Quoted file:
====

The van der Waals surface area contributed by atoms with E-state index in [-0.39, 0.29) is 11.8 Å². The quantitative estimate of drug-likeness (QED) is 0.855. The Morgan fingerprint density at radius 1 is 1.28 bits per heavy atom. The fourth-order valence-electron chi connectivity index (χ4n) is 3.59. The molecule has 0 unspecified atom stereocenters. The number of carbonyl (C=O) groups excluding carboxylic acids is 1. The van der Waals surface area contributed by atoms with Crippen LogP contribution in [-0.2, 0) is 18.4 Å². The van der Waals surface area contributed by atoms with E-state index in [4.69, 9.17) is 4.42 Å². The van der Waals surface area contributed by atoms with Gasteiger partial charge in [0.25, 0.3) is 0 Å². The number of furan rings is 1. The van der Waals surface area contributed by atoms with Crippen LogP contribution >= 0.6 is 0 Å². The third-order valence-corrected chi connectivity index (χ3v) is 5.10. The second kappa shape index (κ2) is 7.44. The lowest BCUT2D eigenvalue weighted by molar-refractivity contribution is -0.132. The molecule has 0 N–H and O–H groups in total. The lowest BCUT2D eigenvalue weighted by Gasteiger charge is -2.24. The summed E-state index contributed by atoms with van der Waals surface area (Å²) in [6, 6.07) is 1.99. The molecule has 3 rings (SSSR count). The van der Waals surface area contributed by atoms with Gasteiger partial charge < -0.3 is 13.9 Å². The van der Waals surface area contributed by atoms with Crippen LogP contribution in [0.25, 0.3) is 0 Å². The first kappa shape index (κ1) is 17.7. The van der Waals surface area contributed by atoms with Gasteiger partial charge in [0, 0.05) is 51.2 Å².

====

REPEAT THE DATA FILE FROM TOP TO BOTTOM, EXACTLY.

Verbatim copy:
The van der Waals surface area contributed by atoms with E-state index in [-0.39, 0.29) is 11.8 Å². The quantitative estimate of drug-likeness (QED) is 0.855. The Morgan fingerprint density at radius 1 is 1.28 bits per heavy atom. The fourth-order valence-electron chi connectivity index (χ4n) is 3.59. The molecule has 0 unspecified atom stereocenters. The number of carbonyl (C=O) groups excluding carboxylic acids is 1. The van der Waals surface area contributed by atoms with Crippen LogP contribution in [-0.2, 0) is 18.4 Å². The van der Waals surface area contributed by atoms with E-state index in [4.69, 9.17) is 4.42 Å². The van der Waals surface area contributed by atoms with Gasteiger partial charge in [0.25, 0.3) is 0 Å². The number of furan rings is 1. The van der Waals surface area contributed by atoms with Crippen LogP contribution >= 0.6 is 0 Å². The third-order valence-corrected chi connectivity index (χ3v) is 5.10. The second kappa shape index (κ2) is 7.44. The lowest BCUT2D eigenvalue weighted by molar-refractivity contribution is -0.132. The molecule has 0 N–H and O–H groups in total. The lowest BCUT2D eigenvalue weighted by Gasteiger charge is -2.24. The summed E-state index contributed by atoms with van der Waals surface area (Å²) in [6, 6.07) is 1.99. The molecule has 3 rings (SSSR count). The van der Waals surface area contributed by atoms with Gasteiger partial charge < -0.3 is 13.9 Å². The van der Waals surface area contributed by atoms with Crippen LogP contribution in [0.25, 0.3) is 0 Å². The first kappa shape index (κ1) is 17.7. The van der Waals surface area contributed by atoms with Gasteiger partial charge in [0, 0.05) is 51.2 Å².